San Diego's Job Recovery Strengthens

Submitted by Rich Toscano on April 16, 2011 - 10:28am
March was good to San Diego's job market, according to the Employment Development Department's latest estimates. 

San Diego employment was estimated to have risen by .8 percent for the month, which the following chart shows is actually fairly brisk for recent times:



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Submitted by Rich Toscano on April 16, 2011 - 10:28am.

I suspect that this update will raise the hackles of the more bearishly inclined, but the data is the data (you can take issue with the BLS' estimate methodology, but there are other indicators of economic recovery flashing as well).

For a long time I've been saying (more at my other site than here) that if you throw enough stimulus and easy money at an economy, it will at least create some kind of temporary increase in economic activity. Many uber-bears seem bent on denying that this increase is taking place, but it clearly is. However, acknowledging the reality of the (admittedly weak) recovery does not mean that I think that we are out of the woods. In fact I am fairly convinced that a major crisis is coming as a result of our over-indebtedness and lax monetary policy. But that could be a ways off, and between now and then, it is of little analytical benefit to deny that the assorted stimuli are having an economic effect.

Submitted by Rich Toscano on April 17, 2011 - 11:09am.

As predicted, last night I received an email from a Voice reader informing me, among other things, of the following:

- I am a f***ing idiot
- I am a Keynesian c***sucker
- I am a dips**t
- I am an establishment c***sucker
- I am being bribed to write this s**t
- I am a b**ch who wouldn't have a job if it weren't for the Fed
- I have never worked a day in my life

It was kind of hard to tell, what with all the bad spelling and grammar mistakes, but I don't think this guy is a fan.

In any case, this is the semi-literate version of the type of thought process I was talking about in my comment above.

Submitted by AN on April 17, 2011 - 11:32am.

Rich, what kind of name calling did you get around 2004-2005 by the permabulls?

Submitted by Rich Toscano on April 17, 2011 - 12:35pm.

Haha, AN, I got lots of hate mail back then (not just 04-05... the bulls kept at it well into 2007). It was usually entailed the following:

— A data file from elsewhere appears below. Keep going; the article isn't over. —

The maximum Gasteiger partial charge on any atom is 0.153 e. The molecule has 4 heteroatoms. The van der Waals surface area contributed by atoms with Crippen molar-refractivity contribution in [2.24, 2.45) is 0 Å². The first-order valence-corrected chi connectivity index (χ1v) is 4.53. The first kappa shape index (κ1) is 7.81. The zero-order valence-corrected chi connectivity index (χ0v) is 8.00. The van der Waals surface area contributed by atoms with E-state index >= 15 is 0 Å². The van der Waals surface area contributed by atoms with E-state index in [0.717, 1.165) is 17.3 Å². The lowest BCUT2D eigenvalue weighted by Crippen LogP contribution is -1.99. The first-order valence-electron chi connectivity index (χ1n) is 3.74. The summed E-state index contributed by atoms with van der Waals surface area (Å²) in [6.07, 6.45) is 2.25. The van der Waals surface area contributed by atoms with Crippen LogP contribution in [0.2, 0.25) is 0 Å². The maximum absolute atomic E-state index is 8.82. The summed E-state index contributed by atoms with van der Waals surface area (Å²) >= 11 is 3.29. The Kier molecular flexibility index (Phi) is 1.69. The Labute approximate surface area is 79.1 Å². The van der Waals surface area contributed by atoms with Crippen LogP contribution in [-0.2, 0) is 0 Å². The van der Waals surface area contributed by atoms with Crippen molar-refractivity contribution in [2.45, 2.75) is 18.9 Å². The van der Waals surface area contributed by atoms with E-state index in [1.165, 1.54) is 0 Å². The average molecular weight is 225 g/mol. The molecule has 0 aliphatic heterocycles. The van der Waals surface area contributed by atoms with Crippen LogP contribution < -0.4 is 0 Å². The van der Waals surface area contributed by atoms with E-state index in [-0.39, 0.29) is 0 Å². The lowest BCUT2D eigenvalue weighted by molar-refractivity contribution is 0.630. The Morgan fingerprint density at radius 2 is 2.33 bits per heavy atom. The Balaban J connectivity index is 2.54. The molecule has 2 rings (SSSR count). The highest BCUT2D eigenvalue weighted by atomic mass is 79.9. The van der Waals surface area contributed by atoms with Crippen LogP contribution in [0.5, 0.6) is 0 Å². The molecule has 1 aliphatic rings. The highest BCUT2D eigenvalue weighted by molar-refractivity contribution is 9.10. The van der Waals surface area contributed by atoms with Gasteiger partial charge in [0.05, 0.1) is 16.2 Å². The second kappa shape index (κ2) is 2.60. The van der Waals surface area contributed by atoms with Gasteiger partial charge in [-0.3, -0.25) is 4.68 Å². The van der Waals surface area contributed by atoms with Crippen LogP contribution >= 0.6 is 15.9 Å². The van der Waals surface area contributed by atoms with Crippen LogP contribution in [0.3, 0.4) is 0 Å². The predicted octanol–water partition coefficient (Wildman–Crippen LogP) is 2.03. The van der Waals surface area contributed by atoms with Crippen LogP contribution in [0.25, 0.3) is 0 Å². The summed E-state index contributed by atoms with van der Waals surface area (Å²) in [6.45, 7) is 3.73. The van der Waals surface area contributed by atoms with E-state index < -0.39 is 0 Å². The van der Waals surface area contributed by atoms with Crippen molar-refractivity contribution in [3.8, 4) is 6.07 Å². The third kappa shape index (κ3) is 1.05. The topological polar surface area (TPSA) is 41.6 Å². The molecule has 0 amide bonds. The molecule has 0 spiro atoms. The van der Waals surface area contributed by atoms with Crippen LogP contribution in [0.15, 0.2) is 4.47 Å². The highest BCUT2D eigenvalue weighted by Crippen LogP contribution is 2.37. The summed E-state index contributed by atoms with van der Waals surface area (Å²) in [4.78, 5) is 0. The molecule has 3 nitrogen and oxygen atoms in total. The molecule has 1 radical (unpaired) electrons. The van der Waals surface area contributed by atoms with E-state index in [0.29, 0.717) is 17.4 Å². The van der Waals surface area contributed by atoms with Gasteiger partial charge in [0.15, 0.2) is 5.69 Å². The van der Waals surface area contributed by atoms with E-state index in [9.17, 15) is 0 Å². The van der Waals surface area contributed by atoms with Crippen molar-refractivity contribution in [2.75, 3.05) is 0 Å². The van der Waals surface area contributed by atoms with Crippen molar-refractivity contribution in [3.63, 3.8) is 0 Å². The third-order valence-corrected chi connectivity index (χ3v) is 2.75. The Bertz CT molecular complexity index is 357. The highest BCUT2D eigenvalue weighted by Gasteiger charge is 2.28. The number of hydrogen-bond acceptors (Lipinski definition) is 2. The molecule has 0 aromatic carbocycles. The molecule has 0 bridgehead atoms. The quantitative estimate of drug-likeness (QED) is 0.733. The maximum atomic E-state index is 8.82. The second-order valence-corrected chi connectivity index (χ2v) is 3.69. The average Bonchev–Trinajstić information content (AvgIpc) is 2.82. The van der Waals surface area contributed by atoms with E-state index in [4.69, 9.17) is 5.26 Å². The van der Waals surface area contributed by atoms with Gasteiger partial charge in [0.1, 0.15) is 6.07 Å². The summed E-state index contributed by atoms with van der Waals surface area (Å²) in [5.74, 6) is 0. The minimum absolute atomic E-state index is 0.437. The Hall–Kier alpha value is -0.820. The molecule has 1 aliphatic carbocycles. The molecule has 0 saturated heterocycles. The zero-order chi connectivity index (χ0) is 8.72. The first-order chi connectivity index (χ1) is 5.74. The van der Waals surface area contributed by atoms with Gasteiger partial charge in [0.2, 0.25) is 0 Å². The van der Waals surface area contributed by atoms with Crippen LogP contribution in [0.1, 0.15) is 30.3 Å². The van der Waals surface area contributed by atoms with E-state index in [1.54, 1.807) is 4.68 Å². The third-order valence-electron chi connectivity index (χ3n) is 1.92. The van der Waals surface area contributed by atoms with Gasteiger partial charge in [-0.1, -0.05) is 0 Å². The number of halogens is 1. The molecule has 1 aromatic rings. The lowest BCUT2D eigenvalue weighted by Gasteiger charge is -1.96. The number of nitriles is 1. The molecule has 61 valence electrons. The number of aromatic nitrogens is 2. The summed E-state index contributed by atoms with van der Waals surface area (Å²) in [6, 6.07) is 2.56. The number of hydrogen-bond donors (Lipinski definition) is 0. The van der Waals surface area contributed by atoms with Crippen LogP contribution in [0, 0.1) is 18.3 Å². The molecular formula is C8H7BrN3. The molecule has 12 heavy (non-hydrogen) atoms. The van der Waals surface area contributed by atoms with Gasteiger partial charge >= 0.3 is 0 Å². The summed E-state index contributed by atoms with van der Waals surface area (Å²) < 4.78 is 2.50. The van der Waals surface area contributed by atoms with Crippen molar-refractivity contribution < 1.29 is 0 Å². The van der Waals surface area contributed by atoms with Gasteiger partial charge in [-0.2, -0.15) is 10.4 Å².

- Making arguments that I had already debunked in the very article to which they were responding,
- Asking why I was too stupid not to understand those arguments
- Informing me that I was just bitter because I couldn't afford to buy (apparently I was the only one in town who couldn't qualify for a 0-down neg-am loan)
- Generally being very angry

Good times!

This year I've managed to receive hate mail from both permabears and permabulls. That's the sweet spot!

Submitted by poorgradstudent on April 17, 2011 - 3:47pm.

Rich, I'm pretty stunned that you get hate mail, considering your approach is generally just to post data and let it speak for itself. From my own job search (Biotech industry) and knowing what my wife's company (Tech sector) is doing I can anecdotally say things are definitely improving in non-bubble sectors. Plus, is it really that controversial to say employment is significantly better than it was this time a year ago? Things were TERRIBLE a year ago and still aren't amazing, but it really has gone from "there are no jobs" to "there are a few jobs and quite a bit of competition".

Submitted by Rich Toscano on April 17, 2011 - 4:04pm.

poorgradstudent wrote:
Rich, I'm pretty stunned that you get hate mail, considering your approach is generally just to post data and let it speak for itself. From my own job search (Biotech industry) and knowing what my wife's company (Tech sector) is doing I can anecdotally say things are definitely improving in non-bubble sectors. Plus, is it really that controversial to say employment is significantly better than it was this time a year ago? Things were TERRIBLE a year ago and still aren't amazing, but it really has gone from "there are no jobs" to "there are a few jobs and quite a bit of competition".

Well, that's just Keynesian c***sucker talk.

Just kidding, thanks for the anecdotal data. Most of my friends are in tech and I hear similar things from them as well.

Submitted by CricketOnTheHearth on April 17, 2011 - 7:50pm.

General Atomics' UAV division (based in Poway) just had a job fair this Friday/Saturday and I have been hearing anecdotally from acquaintances there for months that they are hiring like mad. (As a matter of fact, they have been hiring like mad for years.)